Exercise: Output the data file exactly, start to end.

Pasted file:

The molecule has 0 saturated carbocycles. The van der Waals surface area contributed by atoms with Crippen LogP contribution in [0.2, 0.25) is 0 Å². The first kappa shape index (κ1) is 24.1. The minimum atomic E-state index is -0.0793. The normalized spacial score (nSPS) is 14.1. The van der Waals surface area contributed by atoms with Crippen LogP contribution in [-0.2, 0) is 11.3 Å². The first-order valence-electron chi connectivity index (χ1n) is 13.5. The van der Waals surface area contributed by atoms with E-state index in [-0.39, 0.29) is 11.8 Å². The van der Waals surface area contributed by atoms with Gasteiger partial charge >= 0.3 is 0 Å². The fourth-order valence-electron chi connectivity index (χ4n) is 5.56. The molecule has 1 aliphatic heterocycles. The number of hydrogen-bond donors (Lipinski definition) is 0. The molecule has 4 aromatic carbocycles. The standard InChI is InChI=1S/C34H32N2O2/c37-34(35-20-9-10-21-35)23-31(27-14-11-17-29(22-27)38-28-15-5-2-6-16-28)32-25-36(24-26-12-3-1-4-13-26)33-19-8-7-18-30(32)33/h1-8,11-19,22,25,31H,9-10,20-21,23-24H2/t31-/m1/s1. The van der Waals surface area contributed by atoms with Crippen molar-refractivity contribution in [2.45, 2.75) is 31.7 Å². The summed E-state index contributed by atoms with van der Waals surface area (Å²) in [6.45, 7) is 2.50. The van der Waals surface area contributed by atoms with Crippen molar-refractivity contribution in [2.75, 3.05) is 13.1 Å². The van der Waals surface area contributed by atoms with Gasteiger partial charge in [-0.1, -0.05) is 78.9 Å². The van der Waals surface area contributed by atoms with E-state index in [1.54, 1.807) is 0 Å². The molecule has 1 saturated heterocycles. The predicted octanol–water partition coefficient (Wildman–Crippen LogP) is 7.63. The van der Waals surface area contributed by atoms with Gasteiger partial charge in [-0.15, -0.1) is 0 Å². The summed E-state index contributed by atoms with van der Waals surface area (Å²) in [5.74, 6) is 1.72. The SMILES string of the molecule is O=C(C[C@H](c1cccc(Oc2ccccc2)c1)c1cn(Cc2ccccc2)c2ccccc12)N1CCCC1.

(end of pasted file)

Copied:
The molecule has 0 saturated carbocycles. The van der Waals surface area contributed by atoms with Crippen LogP contribution in [0.2, 0.25) is 0 Å². The first kappa shape index (κ1) is 24.1. The minimum atomic E-state index is -0.0793. The normalized spacial score (nSPS) is 14.1. The van der Waals surface area contributed by atoms with Crippen LogP contribution in [-0.2, 0) is 11.3 Å². The first-order valence-electron chi connectivity index (χ1n) is 13.5. The van der Waals surface area contributed by atoms with E-state index in [-0.39, 0.29) is 11.8 Å². The van der Waals surface area contributed by atoms with Gasteiger partial charge >= 0.3 is 0 Å². The fourth-order valence-electron chi connectivity index (χ4n) is 5.56. The molecule has 1 aliphatic heterocycles. The number of hydrogen-bond donors (Lipinski definition) is 0. The molecule has 4 aromatic carbocycles. The standard InChI is InChI=1S/C34H32N2O2/c37-34(35-20-9-10-21-35)23-31(27-14-11-17-29(22-27)38-28-15-5-2-6-16-28)32-25-36(24-26-12-3-1-4-13-26)33-19-8-7-18-30(32)33/h1-8,11-19,22,25,31H,9-10,20-21,23-24H2/t31-/m1/s1. The van der Waals surface area contributed by atoms with Crippen molar-refractivity contribution in [2.45, 2.75) is 31.7 Å². The summed E-state index contributed by atoms with van der Waals surface area (Å²) in [6.45, 7) is 2.50. The van der Waals surface area contributed by atoms with Crippen molar-refractivity contribution in [2.75, 3.05) is 13.1 Å². The van der Waals surface area contributed by atoms with Gasteiger partial charge in [-0.1, -0.05) is 78.9 Å². The van der Waals surface area contributed by atoms with E-state index in [1.54, 1.807) is 0 Å². The molecule has 1 saturated heterocycles. The predicted octanol–water partition coefficient (Wildman–Crippen LogP) is 7.63. The van der Waals surface area contributed by atoms with Gasteiger partial charge in [-0.15, -0.1) is 0 Å². The summed E-state index contributed by atoms with van der Waals surface area (Å²) in [5.74, 6) is 1.72. The SMILES string of the molecule is O=C(C[C@H](c1cccc(Oc2ccccc2)c1)c1cn(Cc2ccccc2)c2ccccc12)N1CCCC1.